We hope and suspect that the recent popularity of "tiny houses" will expedite the acceptance of accessory dwelling units, although there is little evidence of that to date. The interest of some young people in simple living is a hopeful sign.
Although the movement to support the concept of modifying zoning regulations to allow accessory units in single-family districts has been gaining momentum since at least the late 1980s, the Great Recession of 2008-2009 gave the idea a boost. Another uptick may occur as housing affordability concerns rise in 2021.
The potential to create an ADU may enhance housing affordability for a financially struggling household and stave off short sales or even foreclosure. Equally desirable, such a policy may allow twenty-somethings and even those thirty-something couples that have had to move in with mom and dad to restore what feels more natural in the U.S. by re-establishing a separate household.
Permitting accessory units may be helpful in one more respect. Large recently constructed homes that are no longer affordable to buyers facing stricter lending standards or practices may be more marketable if a prospective buyer can cover part of the mortgage through renting out the extra unit. This could prevent these starter mansions from lying vacant for years in overbuilt markets.
Relaxing zoning regulations to allow accessory dwelling units under specified conditions and in well-considered geographic boundaries can also enhance the likelihood of restoration of a local historic district. Historic restoration projects are financially and logistically daunting, and a municipality can help make them more feasible if there is a prospect of an income stream to help support acquisition of the property.
In some older neighborhoods, alleys, alley garages, and old carriage houses are quite helpful in devising unobtrusive ways to add an accessory dwelling unit without inconveniencing the homeowner in significant ways for months at a time. These arrangements also permit the tenant a greater measure of privacy as they enter and leave their abode.
Accommodating population growth and formation of new but small households through alley or carriage houses also has the advantage of supporting programs that discourage sprawl and promote compact development patterns. Where there are alleys, the addition of a small home in the rear of large yards is an especially easy proposition.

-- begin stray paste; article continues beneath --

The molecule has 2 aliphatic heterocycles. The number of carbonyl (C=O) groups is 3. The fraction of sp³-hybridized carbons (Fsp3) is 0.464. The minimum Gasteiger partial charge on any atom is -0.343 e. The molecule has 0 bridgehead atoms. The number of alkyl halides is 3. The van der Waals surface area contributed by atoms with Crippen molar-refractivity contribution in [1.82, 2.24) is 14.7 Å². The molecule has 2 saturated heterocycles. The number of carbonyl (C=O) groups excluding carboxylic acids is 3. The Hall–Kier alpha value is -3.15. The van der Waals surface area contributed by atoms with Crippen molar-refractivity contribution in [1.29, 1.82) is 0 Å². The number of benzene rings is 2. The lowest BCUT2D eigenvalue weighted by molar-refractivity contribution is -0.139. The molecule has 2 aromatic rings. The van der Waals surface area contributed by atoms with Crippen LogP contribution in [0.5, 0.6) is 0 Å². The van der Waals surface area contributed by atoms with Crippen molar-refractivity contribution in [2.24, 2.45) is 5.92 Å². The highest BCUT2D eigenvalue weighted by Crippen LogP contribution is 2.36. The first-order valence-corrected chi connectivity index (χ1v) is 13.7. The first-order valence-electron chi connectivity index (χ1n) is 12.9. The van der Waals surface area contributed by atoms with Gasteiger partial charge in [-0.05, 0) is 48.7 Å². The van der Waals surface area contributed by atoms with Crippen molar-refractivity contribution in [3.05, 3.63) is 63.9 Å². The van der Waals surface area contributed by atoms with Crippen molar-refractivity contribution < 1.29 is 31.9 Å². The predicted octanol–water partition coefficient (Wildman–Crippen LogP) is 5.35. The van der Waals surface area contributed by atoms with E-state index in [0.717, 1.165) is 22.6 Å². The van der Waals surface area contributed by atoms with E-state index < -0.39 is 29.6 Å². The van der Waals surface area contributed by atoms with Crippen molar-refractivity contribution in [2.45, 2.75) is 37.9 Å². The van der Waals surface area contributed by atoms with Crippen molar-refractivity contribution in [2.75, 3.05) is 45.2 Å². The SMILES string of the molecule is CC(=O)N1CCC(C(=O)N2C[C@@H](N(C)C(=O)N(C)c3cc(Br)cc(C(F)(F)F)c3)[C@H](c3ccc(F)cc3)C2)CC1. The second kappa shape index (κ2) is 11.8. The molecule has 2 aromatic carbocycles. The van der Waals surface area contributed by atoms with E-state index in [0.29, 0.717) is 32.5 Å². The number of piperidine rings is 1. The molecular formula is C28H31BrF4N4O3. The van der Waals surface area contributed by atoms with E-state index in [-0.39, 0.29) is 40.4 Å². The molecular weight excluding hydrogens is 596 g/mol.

Accessory dwelling units benefit a municipality by keeping down the cost of extending utilities while still increasing population. Since household size has been declining steadily in the U.S., population growth within the existing footprint of the town will be very welcome in some situations.
Yet a third advantage is the additional safety that seniors may feel with someone else on the premises. Even a caregiver unit might result from a more lenient set of regulations.
Since granny flats offer such an array of advantages, you might rightfully ask why their construction is not more widespread. The answer probably lies in tradition, inertia, and general resistance to change. Many folks fiercely defend a strict one-family, one-lot policy, which is well entrenched in zoning regulations in the last 90 years.
However, the good news is that when the reasons are compelling enough, municipal zoning codes really can change. This treatment is especially appropriate where both a large older population and a large younger population are willing and able to co-mingle.
Another winning recipe is a somewhat affluent (or once affluent) crowd in the same space where a number of service workers or college students need to be.
Let's install some safeguards, permit accessory housing through the zoning ordinance, and then launch a campaign to explain the advantages and build awareness among construction professionals of the potential in this market.
If you want to limit the right to add these units or just provide some safeguards against undesirable applications of a good idea, here are some possible provisions that I've seen added successfully to the zoning ordinance: